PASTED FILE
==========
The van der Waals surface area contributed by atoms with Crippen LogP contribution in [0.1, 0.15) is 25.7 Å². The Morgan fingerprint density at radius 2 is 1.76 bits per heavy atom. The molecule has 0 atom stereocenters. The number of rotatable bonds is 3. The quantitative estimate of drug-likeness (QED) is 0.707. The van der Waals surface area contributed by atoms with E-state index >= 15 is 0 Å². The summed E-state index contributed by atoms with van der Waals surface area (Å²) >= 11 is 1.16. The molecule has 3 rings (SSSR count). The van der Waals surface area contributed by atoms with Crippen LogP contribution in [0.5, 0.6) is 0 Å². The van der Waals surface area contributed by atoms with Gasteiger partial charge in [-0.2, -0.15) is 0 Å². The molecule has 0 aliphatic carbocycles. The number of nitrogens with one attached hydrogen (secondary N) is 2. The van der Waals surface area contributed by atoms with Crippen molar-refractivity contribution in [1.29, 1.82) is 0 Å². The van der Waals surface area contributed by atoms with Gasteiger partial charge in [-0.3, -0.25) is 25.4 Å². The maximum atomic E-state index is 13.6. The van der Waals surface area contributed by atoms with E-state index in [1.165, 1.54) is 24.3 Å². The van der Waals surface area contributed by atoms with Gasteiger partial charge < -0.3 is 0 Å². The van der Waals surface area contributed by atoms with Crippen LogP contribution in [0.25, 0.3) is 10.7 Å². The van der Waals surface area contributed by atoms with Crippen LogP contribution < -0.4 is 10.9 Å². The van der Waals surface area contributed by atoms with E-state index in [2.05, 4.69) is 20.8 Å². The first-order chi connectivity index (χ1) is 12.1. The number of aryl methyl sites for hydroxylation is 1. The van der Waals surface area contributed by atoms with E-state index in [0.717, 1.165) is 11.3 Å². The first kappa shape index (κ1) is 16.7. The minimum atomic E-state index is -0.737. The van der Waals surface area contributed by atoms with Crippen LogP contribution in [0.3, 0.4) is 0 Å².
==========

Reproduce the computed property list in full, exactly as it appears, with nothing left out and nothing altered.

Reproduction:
The van der Waals surface area contributed by atoms with Crippen LogP contribution in [0.1, 0.15) is 25.7 Å². The Morgan fingerprint density at radius 2 is 1.76 bits per heavy atom. The molecule has 0 atom stereocenters. The number of rotatable bonds is 3. The quantitative estimate of drug-likeness (QED) is 0.707. The van der Waals surface area contributed by atoms with E-state index >= 15 is 0 Å². The summed E-state index contributed by atoms with van der Waals surface area (Å²) >= 11 is 1.16. The molecule has 3 rings (SSSR count). The van der Waals surface area contributed by atoms with Crippen LogP contribution in [0.5, 0.6) is 0 Å². The van der Waals surface area contributed by atoms with Gasteiger partial charge in [-0.2, -0.15) is 0 Å². The molecule has 0 aliphatic carbocycles. The number of nitrogens with one attached hydrogen (secondary N) is 2. The van der Waals surface area contributed by atoms with Crippen molar-refractivity contribution in [1.29, 1.82) is 0 Å². The van der Waals surface area contributed by atoms with Gasteiger partial charge in [-0.3, -0.25) is 25.4 Å². The maximum atomic E-state index is 13.6. The van der Waals surface area contributed by atoms with E-state index in [1.165, 1.54) is 24.3 Å². The van der Waals surface area contributed by atoms with Gasteiger partial charge < -0.3 is 0 Å². The van der Waals surface area contributed by atoms with Crippen LogP contribution in [0.25, 0.3) is 10.7 Å². The van der Waals surface area contributed by atoms with Crippen LogP contribution < -0.4 is 10.9 Å². The van der Waals surface area contributed by atoms with E-state index in [2.05, 4.69) is 20.8 Å². The first-order chi connectivity index (χ1) is 12.1. The number of aryl methyl sites for hydroxylation is 1. The van der Waals surface area contributed by atoms with E-state index in [0.717, 1.165) is 11.3 Å². The first kappa shape index (κ1) is 16.7. The minimum atomic E-state index is -0.737. The van der Waals surface area contributed by atoms with Crippen LogP contribution in [0.3, 0.4) is 0 Å².